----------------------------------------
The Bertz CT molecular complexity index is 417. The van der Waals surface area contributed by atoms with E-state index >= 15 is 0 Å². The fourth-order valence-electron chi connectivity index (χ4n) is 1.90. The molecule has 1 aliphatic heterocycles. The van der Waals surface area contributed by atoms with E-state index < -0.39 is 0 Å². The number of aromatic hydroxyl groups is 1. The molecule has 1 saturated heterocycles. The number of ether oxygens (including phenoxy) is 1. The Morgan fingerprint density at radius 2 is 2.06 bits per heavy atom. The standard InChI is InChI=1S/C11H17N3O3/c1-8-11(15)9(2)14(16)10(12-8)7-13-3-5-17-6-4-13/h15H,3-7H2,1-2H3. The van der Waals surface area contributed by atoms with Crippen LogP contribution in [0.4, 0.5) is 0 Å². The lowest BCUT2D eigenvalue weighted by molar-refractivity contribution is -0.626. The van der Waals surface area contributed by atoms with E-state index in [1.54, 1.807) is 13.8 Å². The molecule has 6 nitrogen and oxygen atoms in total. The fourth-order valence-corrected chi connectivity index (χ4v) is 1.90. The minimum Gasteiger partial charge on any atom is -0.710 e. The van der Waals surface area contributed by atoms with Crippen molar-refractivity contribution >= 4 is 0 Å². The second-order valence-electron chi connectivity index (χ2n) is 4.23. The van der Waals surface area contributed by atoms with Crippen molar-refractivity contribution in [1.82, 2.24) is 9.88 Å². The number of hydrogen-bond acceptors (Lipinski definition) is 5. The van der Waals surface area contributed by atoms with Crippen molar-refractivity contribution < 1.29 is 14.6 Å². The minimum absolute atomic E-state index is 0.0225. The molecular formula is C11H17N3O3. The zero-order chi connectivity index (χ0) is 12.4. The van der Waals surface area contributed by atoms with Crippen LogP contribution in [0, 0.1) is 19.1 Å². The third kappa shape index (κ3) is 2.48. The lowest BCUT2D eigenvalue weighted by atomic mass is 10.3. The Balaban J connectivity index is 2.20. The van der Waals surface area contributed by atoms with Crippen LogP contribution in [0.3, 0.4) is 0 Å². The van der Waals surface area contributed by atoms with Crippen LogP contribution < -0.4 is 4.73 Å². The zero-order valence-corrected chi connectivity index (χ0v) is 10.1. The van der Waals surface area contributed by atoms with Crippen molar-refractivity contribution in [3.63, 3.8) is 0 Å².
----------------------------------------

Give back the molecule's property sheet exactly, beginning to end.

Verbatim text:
The Bertz CT molecular complexity index is 417. The van der Waals surface area contributed by atoms with E-state index >= 15 is 0 Å². The fourth-order valence-electron chi connectivity index (χ4n) is 1.90. The molecule has 1 aliphatic heterocycles. The van der Waals surface area contributed by atoms with E-state index < -0.39 is 0 Å². The number of aromatic hydroxyl groups is 1. The molecule has 1 saturated heterocycles. The number of ether oxygens (including phenoxy) is 1. The Morgan fingerprint density at radius 2 is 2.06 bits per heavy atom. The standard InChI is InChI=1S/C11H17N3O3/c1-8-11(15)9(2)14(16)10(12-8)7-13-3-5-17-6-4-13/h15H,3-7H2,1-2H3. The van der Waals surface area contributed by atoms with Crippen LogP contribution in [0.4, 0.5) is 0 Å². The lowest BCUT2D eigenvalue weighted by molar-refractivity contribution is -0.626. The van der Waals surface area contributed by atoms with E-state index in [1.54, 1.807) is 13.8 Å². The molecule has 6 nitrogen and oxygen atoms in total. The fourth-order valence-corrected chi connectivity index (χ4v) is 1.90. The minimum Gasteiger partial charge on any atom is -0.710 e. The van der Waals surface area contributed by atoms with Crippen molar-refractivity contribution >= 4 is 0 Å². The second-order valence-electron chi connectivity index (χ2n) is 4.23. The van der Waals surface area contributed by atoms with Crippen molar-refractivity contribution in [1.82, 2.24) is 9.88 Å². The number of hydrogen-bond acceptors (Lipinski definition) is 5. The van der Waals surface area contributed by atoms with Crippen molar-refractivity contribution < 1.29 is 14.6 Å². The minimum absolute atomic E-state index is 0.0225. The molecular formula is C11H17N3O3. The zero-order chi connectivity index (χ0) is 12.4. The van der Waals surface area contributed by atoms with Crippen LogP contribution in [0, 0.1) is 19.1 Å². The third kappa shape index (κ3) is 2.48. The lowest BCUT2D eigenvalue weighted by atomic mass is 10.3. The Balaban J connectivity index is 2.20. The van der Waals surface area contributed by atoms with Crippen LogP contribution in [0.3, 0.4) is 0 Å². The van der Waals surface area contributed by atoms with Crippen LogP contribution < -0.4 is 4.73 Å². The zero-order valence-corrected chi connectivity index (χ0v) is 10.1. The van der Waals surface area contributed by atoms with Crippen molar-refractivity contribution in [3.63, 3.8) is 0 Å².